A birthday party for the ages at Fort Nisqually Living History Museum

Historic Fort Nisqually holds its annual celebration of Queen Victoria’s birthday May 19. Photo courtesy of Metro Parks Tacoma

Step back in time to the reign of Queen Victoria and join in the celebrations of her majesty’s birthday on May 19 from 11 a.m. to 5 p.m. at Fort Nisqually.

At noon, bagpipes will announce the start of the traditional tributes to the queen, including a musket volley, cannon salute and toasts from the fort’s finely dressed gentlemen. 

At 1 p.m. guests will be treated to a performance by the Chief Leschi Elementary, Puyallup Tribal School Drum and Dance Group. These fourth and fifth graders will share some of their coastal cultural teachings through songs and dances from the Puyallup Tribe. 

The Tacoma Scottish Country Dancers will be on hand to perform traditional 19th-century social dances and teach visitors the steps to favorites like “Strip the Willow.”  

Throughout the day, visitors can barter with clerks in the Sale Shop and watch the blacksmiths working at the forge.  The public is invited to join a round of croquet, trundle a hoop, or engage in a spirited game of graces. There will be tea, lemonade and cookies while supplies last.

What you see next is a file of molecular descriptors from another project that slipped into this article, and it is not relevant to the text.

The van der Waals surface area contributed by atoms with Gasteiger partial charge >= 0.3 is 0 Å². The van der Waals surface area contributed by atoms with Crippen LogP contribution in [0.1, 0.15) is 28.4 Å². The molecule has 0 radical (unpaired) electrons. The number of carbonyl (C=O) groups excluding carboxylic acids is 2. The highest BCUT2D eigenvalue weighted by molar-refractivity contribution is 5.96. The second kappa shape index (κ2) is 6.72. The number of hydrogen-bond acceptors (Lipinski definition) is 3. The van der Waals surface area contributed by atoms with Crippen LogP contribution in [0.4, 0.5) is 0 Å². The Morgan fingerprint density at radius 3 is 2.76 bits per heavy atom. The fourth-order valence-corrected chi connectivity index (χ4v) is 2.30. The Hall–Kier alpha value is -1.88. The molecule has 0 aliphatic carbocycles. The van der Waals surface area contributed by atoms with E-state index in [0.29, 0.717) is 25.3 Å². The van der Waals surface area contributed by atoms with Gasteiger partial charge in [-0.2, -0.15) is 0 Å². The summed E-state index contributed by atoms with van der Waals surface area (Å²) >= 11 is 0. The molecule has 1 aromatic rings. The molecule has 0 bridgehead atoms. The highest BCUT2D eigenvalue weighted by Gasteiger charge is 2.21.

The birthday of Queen Victoria (May 24, 1819-1901) was celebrated by her subjects throughout the British Empire. At Hudson’s Bay Company forts across North America, the custom historically called for the declaration of the day as a holiday — all the laborers and servants had the day off. Queen Victoria ascended the throne in 1837. She ruled for almost 64 years, longer than any other British monarch to date, and was the reigning monarch for most of Fort Nisqually’s active period (1833-1869).

Event admission is $8-$10, children 3 and younger are free. For more information visit fortnisqually.org or call (253) 404-3970.

Fort Nisqually Living History Museum, operated by Metro Parks Tacoma, is a restoration of the Hudson’s Bay Company outpost and headquarters of the Puget Sound Agricultural Company. Visitors travel back in time and experience life in Washington Territory during the 1850s. Nine buildings are open to the public, including the Granary and the Factors House, both National Historic Landmarks, and a Visitor Center with Museum Store.

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